> blue from a former student after this story, "It’s been a while since I was
> in your class on coral reefs, but I just read a news story pronouncing the
> GBR “dead.” I thought of you immediately, as you were so passionate, I
> thought this must be a sad time, albeit a day you expected and taught of."
>   (For the record I taught the data and how reefs were on a downward slide,
> not heading to "death").  Likewise, the campus tour guide who stopped
> yesterday with a group in front of our coral tank announced it was a  sad
> day for reefs since the GBR had just died.  The US may be particularly
> extreme in this way, but only superlatives tend to register ....if only we
> could get the same level of discussion and concern for reefs without
> invoking hyperbole.  A tricky issue with no easy answer.
> Hal Lescinsky
> Otterbein University
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> On Sat, Mar 18, 2017 at 9:35 AM, Hughes, Terry <terry.hughes at jcu.edu.au>
> wrote:
> > Dear Hal,
> >
> > I agree with you entirely about the inaccuracy of declaring reefs "dead".
> > Please allow me to set the record straight about the news coverage of our
> > recent paper in Nature, and the "obituary" of the Great Barrier Reef.....
> >
> > Firstly, our paper in Nature last week was highlighted by over 1,000
> media
> > stories. As far as I'm aware, only one - The New York Times - attributed
> a
> > quote to me, where I'm supposed to have said that “literally two-thirds
> of
> > the reefs were dying and are now dead”. I did not make this statement.
> >
> > The NYT found a map that I had published online, showing a north-south
> > gradient in post-bleaching mortality along the Great Barrier Reef, and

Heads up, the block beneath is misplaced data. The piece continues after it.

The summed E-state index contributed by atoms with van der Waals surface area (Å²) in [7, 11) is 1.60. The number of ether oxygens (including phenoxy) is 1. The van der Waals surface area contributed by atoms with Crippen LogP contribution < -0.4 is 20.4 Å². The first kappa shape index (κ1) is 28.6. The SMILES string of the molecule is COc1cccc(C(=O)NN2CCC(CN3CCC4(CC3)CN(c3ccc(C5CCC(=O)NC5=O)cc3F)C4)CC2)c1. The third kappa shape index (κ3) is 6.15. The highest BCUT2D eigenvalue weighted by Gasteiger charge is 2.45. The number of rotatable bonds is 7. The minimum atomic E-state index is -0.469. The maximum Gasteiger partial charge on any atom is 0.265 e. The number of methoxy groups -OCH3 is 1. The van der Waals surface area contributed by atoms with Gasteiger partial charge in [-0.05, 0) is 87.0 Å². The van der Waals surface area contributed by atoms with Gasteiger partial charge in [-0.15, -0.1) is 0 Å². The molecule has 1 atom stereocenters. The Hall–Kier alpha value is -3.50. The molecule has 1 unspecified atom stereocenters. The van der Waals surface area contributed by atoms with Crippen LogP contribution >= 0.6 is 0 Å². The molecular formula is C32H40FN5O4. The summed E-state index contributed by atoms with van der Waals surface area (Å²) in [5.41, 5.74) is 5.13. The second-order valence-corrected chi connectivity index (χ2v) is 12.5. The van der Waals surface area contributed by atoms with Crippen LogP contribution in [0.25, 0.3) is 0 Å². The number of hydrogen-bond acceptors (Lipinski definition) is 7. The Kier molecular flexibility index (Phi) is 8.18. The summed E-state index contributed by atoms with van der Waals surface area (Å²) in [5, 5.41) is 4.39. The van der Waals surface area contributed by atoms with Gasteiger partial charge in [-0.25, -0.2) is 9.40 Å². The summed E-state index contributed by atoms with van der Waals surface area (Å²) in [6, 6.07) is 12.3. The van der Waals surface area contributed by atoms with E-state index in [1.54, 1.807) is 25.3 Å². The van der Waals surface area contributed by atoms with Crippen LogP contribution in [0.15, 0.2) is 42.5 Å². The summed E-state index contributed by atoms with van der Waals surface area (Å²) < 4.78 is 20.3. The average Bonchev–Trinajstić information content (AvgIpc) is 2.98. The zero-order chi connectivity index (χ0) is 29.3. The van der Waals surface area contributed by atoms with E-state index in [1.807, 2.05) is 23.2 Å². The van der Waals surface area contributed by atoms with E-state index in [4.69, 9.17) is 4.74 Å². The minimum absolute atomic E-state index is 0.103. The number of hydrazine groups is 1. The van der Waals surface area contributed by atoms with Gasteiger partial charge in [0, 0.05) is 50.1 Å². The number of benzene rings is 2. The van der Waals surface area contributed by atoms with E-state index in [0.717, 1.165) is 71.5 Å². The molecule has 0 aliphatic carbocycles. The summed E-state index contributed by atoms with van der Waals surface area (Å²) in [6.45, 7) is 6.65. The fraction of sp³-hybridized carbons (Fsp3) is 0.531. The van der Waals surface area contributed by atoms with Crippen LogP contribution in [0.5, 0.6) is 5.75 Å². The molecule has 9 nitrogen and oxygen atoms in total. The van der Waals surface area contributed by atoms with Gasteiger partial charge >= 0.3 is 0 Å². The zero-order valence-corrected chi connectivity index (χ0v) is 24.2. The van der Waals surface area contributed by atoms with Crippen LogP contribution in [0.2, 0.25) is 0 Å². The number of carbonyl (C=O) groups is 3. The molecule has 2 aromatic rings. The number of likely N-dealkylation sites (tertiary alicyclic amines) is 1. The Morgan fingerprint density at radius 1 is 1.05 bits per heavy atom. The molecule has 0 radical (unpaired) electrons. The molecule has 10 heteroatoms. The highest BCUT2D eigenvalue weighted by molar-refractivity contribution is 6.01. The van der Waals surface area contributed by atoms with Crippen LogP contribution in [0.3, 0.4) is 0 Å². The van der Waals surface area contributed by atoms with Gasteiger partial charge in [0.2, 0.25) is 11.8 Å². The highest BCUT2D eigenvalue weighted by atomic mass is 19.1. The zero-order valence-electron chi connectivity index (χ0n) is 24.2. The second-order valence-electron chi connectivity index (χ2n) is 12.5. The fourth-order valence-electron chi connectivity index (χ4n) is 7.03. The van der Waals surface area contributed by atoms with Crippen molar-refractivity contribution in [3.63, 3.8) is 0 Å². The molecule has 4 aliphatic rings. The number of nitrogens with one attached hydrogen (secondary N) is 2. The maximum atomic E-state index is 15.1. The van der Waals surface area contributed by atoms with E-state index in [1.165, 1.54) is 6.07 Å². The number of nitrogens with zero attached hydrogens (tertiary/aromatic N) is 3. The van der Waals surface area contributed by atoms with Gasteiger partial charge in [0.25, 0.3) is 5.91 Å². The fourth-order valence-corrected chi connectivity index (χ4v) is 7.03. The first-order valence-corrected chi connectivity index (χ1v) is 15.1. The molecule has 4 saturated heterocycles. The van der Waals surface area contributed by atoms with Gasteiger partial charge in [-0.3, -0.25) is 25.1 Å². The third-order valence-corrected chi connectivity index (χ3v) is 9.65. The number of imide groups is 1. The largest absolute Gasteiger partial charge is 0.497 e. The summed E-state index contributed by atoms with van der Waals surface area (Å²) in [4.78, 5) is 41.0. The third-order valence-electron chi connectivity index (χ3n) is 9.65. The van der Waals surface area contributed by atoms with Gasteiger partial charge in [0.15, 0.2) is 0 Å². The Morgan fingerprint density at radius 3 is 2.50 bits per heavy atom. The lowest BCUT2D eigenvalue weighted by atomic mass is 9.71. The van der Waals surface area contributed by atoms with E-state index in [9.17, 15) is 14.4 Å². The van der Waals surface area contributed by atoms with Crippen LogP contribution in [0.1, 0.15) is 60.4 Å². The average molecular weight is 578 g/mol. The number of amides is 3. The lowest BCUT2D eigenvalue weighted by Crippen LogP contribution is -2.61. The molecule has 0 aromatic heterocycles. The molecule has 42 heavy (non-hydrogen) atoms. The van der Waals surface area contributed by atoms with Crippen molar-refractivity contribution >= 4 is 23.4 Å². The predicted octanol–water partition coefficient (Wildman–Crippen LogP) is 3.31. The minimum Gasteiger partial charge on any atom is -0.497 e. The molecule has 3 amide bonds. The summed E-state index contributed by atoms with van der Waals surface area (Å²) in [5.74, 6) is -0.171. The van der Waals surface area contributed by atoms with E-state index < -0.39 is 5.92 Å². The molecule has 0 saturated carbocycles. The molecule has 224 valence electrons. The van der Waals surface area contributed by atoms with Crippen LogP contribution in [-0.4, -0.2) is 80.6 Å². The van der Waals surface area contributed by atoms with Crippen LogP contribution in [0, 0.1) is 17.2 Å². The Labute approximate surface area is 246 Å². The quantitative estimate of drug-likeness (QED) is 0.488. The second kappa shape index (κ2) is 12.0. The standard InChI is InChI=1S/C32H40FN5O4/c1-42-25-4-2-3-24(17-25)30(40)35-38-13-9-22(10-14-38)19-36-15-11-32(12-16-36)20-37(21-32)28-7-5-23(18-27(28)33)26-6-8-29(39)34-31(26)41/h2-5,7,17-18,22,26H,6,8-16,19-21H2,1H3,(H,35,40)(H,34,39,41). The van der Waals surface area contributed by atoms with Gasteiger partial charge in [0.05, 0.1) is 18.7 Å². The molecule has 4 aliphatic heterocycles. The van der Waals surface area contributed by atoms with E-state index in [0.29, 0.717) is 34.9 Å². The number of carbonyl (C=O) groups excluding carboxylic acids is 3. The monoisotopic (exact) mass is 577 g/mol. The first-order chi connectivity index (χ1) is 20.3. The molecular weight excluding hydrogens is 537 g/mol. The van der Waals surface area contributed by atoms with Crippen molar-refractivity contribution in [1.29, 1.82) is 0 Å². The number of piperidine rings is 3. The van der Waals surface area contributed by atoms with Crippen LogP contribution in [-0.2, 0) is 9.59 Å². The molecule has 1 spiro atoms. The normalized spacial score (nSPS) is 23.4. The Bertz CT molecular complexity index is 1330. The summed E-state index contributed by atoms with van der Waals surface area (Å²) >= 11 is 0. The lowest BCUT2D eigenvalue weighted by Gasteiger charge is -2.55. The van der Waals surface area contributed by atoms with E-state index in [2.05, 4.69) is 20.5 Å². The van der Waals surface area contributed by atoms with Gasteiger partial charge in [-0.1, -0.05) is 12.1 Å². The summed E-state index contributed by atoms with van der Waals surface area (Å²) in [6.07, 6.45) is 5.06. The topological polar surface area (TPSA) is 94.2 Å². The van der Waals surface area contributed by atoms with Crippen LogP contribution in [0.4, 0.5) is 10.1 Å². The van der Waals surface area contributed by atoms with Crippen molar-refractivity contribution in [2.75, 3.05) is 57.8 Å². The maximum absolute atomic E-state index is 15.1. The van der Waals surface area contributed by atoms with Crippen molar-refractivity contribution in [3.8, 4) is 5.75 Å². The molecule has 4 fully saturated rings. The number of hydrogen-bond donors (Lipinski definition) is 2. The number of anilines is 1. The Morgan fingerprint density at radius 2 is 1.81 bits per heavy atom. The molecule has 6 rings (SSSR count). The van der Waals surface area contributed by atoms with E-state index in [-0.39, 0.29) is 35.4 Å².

> they
> > asked me to explain it for them. What I actually said is contained in the
> > following two email, sent an hour apart, reproduced here in full:
> >
> > ============================================================
> > ========================================================================
> > From: Hughes, Terry
> > Sent: Wednesday, 15 March 2017 5:50 AM
> > To: xxxxxx at nytimes.com>
> >
> > Hi xxxxx,
> >
> > I published that map here http://theconversation.com/
> > how-much-coral-has-died-in-the-great-barrier-reefs-worst-
> > bleaching-event-69494
> >
> > The Nature paper doesn't include this information.
> >
> > There's a serious mistake - the numbers are median % of corals, not
> reefs..
> > (reefs don't die, they show a reduction in coral cover). The range is one
> > quartile above and below the median. So 50% of reefs (2 quartile) in each
> > region lost the stated range of corals.
> >
> > This is the drop in coral cover measured underwater between March and
> > November 2016.
> >
> > Cheers, Terry
> > ============================================================
> > ========================================================================
> >
> >